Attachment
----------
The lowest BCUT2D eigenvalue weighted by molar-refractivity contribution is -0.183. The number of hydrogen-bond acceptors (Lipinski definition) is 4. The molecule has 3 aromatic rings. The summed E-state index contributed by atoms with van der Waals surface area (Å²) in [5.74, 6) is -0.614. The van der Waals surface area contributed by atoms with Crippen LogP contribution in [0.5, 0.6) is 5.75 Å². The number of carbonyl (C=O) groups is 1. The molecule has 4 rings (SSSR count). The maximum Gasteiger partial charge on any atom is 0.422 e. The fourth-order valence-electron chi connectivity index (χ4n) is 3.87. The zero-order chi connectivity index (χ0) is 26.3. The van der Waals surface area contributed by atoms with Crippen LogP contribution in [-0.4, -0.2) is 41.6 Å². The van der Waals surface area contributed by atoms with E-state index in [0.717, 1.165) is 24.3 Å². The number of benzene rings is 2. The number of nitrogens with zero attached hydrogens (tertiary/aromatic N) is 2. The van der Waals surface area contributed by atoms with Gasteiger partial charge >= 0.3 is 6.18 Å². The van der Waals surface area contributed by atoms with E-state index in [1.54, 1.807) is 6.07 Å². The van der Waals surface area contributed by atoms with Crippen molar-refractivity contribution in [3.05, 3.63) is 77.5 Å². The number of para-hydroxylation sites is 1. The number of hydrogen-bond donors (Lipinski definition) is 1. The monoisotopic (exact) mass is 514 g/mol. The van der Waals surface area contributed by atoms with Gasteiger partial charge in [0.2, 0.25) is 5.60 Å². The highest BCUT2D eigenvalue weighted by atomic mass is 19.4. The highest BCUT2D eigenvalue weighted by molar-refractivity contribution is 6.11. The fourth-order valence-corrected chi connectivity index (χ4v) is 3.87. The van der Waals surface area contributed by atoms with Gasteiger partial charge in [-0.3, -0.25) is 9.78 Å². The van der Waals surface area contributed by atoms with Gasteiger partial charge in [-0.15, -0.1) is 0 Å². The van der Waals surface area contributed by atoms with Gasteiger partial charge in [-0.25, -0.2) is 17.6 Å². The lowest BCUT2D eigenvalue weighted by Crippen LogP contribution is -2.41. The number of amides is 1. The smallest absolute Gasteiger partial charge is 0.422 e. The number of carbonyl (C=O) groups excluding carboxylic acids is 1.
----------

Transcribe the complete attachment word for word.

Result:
The lowest BCUT2D eigenvalue weighted by molar-refractivity contribution is -0.183. The number of hydrogen-bond acceptors (Lipinski definition) is 4. The molecule has 3 aromatic rings. The summed E-state index contributed by atoms with van der Waals surface area (Å²) in [5.74, 6) is -0.614. The van der Waals surface area contributed by atoms with Crippen LogP contribution in [0.5, 0.6) is 5.75 Å². The number of carbonyl (C=O) groups is 1. The molecule has 4 rings (SSSR count). The maximum Gasteiger partial charge on any atom is 0.422 e. The fourth-order valence-electron chi connectivity index (χ4n) is 3.87. The zero-order chi connectivity index (χ0) is 26.3. The van der Waals surface area contributed by atoms with Crippen LogP contribution in [-0.4, -0.2) is 41.6 Å². The van der Waals surface area contributed by atoms with E-state index in [0.717, 1.165) is 24.3 Å². The number of benzene rings is 2. The number of nitrogens with zero attached hydrogens (tertiary/aromatic N) is 2. The van der Waals surface area contributed by atoms with Gasteiger partial charge >= 0.3 is 6.18 Å². The van der Waals surface area contributed by atoms with E-state index in [1.54, 1.807) is 6.07 Å². The van der Waals surface area contributed by atoms with Crippen molar-refractivity contribution in [3.05, 3.63) is 77.5 Å². The number of para-hydroxylation sites is 1. The number of hydrogen-bond donors (Lipinski definition) is 1. The monoisotopic (exact) mass is 514 g/mol. The van der Waals surface area contributed by atoms with Gasteiger partial charge in [0.2, 0.25) is 5.60 Å². The highest BCUT2D eigenvalue weighted by atomic mass is 19.4. The highest BCUT2D eigenvalue weighted by molar-refractivity contribution is 6.11. The fourth-order valence-corrected chi connectivity index (χ4v) is 3.87. The van der Waals surface area contributed by atoms with Gasteiger partial charge in [-0.3, -0.25) is 9.78 Å². The van der Waals surface area contributed by atoms with Gasteiger partial charge in [-0.15, -0.1) is 0 Å². The van der Waals surface area contributed by atoms with Gasteiger partial charge in [-0.25, -0.2) is 17.6 Å². The lowest BCUT2D eigenvalue weighted by Crippen LogP contribution is -2.41. The number of amides is 1. The smallest absolute Gasteiger partial charge is 0.422 e. The number of carbonyl (C=O) groups excluding carboxylic acids is 1.